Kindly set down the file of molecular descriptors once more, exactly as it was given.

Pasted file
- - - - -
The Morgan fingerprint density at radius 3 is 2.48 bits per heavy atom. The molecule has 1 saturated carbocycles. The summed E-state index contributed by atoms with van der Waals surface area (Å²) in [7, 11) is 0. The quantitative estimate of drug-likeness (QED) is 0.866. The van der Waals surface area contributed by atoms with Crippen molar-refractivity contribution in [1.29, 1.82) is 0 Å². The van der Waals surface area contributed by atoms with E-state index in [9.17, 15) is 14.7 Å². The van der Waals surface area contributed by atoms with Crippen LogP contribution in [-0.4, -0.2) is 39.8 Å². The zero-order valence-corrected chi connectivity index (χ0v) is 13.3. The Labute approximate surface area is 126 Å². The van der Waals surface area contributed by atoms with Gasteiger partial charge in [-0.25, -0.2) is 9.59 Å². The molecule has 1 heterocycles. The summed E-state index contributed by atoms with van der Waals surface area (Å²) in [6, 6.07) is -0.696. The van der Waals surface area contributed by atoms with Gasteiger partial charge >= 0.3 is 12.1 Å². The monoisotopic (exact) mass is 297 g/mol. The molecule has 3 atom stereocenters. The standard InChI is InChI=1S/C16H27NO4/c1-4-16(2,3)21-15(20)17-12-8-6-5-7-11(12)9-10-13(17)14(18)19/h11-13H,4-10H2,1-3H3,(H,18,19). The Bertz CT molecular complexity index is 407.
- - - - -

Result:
The Morgan fingerprint density at radius 3 is 2.48 bits per heavy atom. The molecule has 1 saturated carbocycles. The summed E-state index contributed by atoms with van der Waals surface area (Å²) in [7, 11) is 0. The quantitative estimate of drug-likeness (QED) is 0.866. The van der Waals surface area contributed by atoms with Crippen molar-refractivity contribution in [1.29, 1.82) is 0 Å². The van der Waals surface area contributed by atoms with E-state index in [9.17, 15) is 14.7 Å². The van der Waals surface area contributed by atoms with Crippen LogP contribution in [-0.4, -0.2) is 39.8 Å². The zero-order valence-corrected chi connectivity index (χ0v) is 13.3. The Labute approximate surface area is 126 Å². The van der Waals surface area contributed by atoms with Gasteiger partial charge in [-0.25, -0.2) is 9.59 Å². The molecule has 1 heterocycles. The summed E-state index contributed by atoms with van der Waals surface area (Å²) in [6, 6.07) is -0.696. The van der Waals surface area contributed by atoms with Gasteiger partial charge >= 0.3 is 12.1 Å². The monoisotopic (exact) mass is 297 g/mol. The molecule has 3 atom stereocenters. The standard InChI is InChI=1S/C16H27NO4/c1-4-16(2,3)21-15(20)17-12-8-6-5-7-11(12)9-10-13(17)14(18)19/h11-13H,4-10H2,1-3H3,(H,18,19). The Bertz CT molecular complexity index is 407.